And there's a lot of different theories of what help. A lot of people say you should be posting on Google Posts a lot. I've yet to see someone telling me that there's data... I've yet to see data that Google Posts increase your Google My Business rankings. Now, the last time I reviewed data was a year ago. So maybe there has been data since that has shown that it has improved rankings. And if so, in the local SEO community, please share that with me. Please prove me wrong, so that I can kind of look into that data. But until this point, I haven't actually seen any data or studies showing that Google Posts increase ranking.

So, long story short, the number one ranking factor that I've seen for Google My Business that really helps is your reviews. Clients and customers I work with, when they really focus on getting Google My Business reviews, no matter what details they have in the Google My Business, they tend to just rank number one or two. So this is going back for years, when I used to work in the different industries where, in the dental or veterinarian industry, if you have eight to ten rankings... all right. Sorry. Eight to ten reviews on your Google My Business, and your average competitor has the same, all right.

But where I've seen the big players in Google My Business rocket, is when they just go big or go home. So for example, I had a client who had 539 Google reviews, and then their next competitor had 200. They were just double the size of anybody else. Therefore their Google My Business rankings were always near the top. I have another client whose average competitor has about three Google rankings. I keep saying, "Google rankings." Reviews, rankings. They don't even sound similar. I don't know why I'm mixing them up. But I had a client who had competitors of... Average competitor had about three reviews, four reviews, but they have 99. So they always are the number one in the entire area they're trying to rank for.

So what I would say is, yes, focus on your Google My Business optimizations. But what I have found is really go for those Google My Business reviews. And those will really drive home some positive rankings in the Google My Business section. So that's pretty much what it is. There's nothing complex about that. So, if you've done all your optimization for Google My Business, I highly encourage you, make it an emphasis for the business. And don't make it... Where I feel clients fall a little bit is when they relayed like, "Oh yeah, we'll focus on it. We'll get five." You really need to be orders of magnitude higher than your next client. So, for example, the one I just said, the average competitor has three. They have 99. I like to say, "Go for 50. Go for 100." And Google My Business reviews aren't that difficult to get. They don't require long prompts. It's just a star and a quick text. So, if you can do so, you should. And I think those will help you the most in Google My Business.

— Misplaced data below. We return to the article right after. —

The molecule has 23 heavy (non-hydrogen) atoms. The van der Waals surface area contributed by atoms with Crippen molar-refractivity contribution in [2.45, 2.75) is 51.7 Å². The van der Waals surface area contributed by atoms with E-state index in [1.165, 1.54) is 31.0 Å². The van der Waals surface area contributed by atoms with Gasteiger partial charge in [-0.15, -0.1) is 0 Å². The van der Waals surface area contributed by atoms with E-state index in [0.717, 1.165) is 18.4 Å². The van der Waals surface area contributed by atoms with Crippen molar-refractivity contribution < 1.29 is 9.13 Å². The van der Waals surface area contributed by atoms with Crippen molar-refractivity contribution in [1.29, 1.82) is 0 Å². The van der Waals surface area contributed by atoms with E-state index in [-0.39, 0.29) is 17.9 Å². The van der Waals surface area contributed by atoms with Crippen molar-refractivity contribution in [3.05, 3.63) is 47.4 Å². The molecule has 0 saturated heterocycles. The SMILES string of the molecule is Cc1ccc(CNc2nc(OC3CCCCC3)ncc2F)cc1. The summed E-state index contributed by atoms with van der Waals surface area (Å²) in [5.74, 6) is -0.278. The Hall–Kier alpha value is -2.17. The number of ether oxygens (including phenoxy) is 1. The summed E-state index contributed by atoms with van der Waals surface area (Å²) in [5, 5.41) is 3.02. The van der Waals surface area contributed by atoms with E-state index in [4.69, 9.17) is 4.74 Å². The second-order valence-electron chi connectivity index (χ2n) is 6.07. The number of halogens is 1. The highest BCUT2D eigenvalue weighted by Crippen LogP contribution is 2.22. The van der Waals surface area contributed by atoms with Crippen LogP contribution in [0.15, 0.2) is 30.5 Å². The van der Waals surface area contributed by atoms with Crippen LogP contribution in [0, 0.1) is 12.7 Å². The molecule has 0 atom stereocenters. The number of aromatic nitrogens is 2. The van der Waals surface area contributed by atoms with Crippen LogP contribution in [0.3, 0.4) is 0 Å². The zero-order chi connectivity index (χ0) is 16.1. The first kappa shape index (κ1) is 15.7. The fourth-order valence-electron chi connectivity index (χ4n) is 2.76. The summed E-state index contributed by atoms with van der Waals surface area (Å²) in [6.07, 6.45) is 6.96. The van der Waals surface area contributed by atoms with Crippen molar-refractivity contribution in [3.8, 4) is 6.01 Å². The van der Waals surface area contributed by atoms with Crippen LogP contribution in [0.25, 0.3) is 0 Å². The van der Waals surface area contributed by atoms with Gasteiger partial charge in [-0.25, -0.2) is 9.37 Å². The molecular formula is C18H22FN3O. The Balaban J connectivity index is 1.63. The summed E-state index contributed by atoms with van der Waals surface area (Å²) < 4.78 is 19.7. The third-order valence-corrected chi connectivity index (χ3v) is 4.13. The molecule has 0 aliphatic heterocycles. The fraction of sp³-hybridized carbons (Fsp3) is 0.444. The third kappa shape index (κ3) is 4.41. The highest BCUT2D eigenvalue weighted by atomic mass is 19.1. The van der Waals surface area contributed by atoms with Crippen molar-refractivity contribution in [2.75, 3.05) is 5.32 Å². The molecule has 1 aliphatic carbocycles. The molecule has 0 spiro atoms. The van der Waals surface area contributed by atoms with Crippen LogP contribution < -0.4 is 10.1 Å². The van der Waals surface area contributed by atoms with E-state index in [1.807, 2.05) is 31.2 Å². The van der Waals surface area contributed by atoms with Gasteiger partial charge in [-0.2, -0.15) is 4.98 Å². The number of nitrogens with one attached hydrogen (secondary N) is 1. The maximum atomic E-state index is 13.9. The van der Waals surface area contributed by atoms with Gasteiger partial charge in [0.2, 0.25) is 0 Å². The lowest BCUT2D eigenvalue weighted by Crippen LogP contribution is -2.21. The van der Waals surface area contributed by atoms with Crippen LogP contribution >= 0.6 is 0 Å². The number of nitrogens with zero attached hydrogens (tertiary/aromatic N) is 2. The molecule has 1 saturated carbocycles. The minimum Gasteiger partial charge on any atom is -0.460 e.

All right, so I'm going to go ahead and pour out my tea, guys. It is a really hot day. I don't know if you can tell. It's like the sun's beating down, but you got to commit to the tea, right? Tea is good. Hot, cold? Doesn't matter. But if you guys found the video valuable, please like and subscribe. And if you enjoyed what you saw today, I hope to see you guys again, soon.

 Thanks, everybody.

Do links in the header and footer of the site matter

Transcript

Hi guys, And welcome to another edition of Zupo SEO talk and tea. 

Today's conversation is do links in the header and footer of the website matter? This is a really important question because when a lot of people are redesigning their websites, they can change navigation, they can change things in the footer, and oftentimes what they want to make sure is that, if you're doing things right, you want to make sure the links you're moving around don't affect your SEO. So that's what the conversation we're going to have today.

Before we begin, I want to introduce the tea you have today. Today is a Darjeeling black tea gifted by my housemate from Black and Bold. 5% of all proceeds for this company go to disadvantaged domestic youth in the US, so always nice to do a social good kind of tea. But let's go ahead and get brewing. Black tea, by the way again, before I go jump into SEO, is usually used for milk tea bases, so if you've ever had a milk tea with boba, black tea is usually that base. So I'm drinking the base of a milk tea.

But let's go ahead and get chatting, guys. So do links in the header and footer matter? Let's take this as a two parter. Do links in the header ... When I mean the header, I mean the top navigation. Do links in the top navigation matter? 110%, yes. Links in the navigation and in the header mean a whole lot. It might even be arguably the most important place where you can put a link. Google deems links in the navigation to be the most important because you put it there. The common user today expects that the navigation would be able to guide them to where they need to go. And if your website has links in the navigation, we'll say, okay, your links are in this navigation panel. These must be the most important.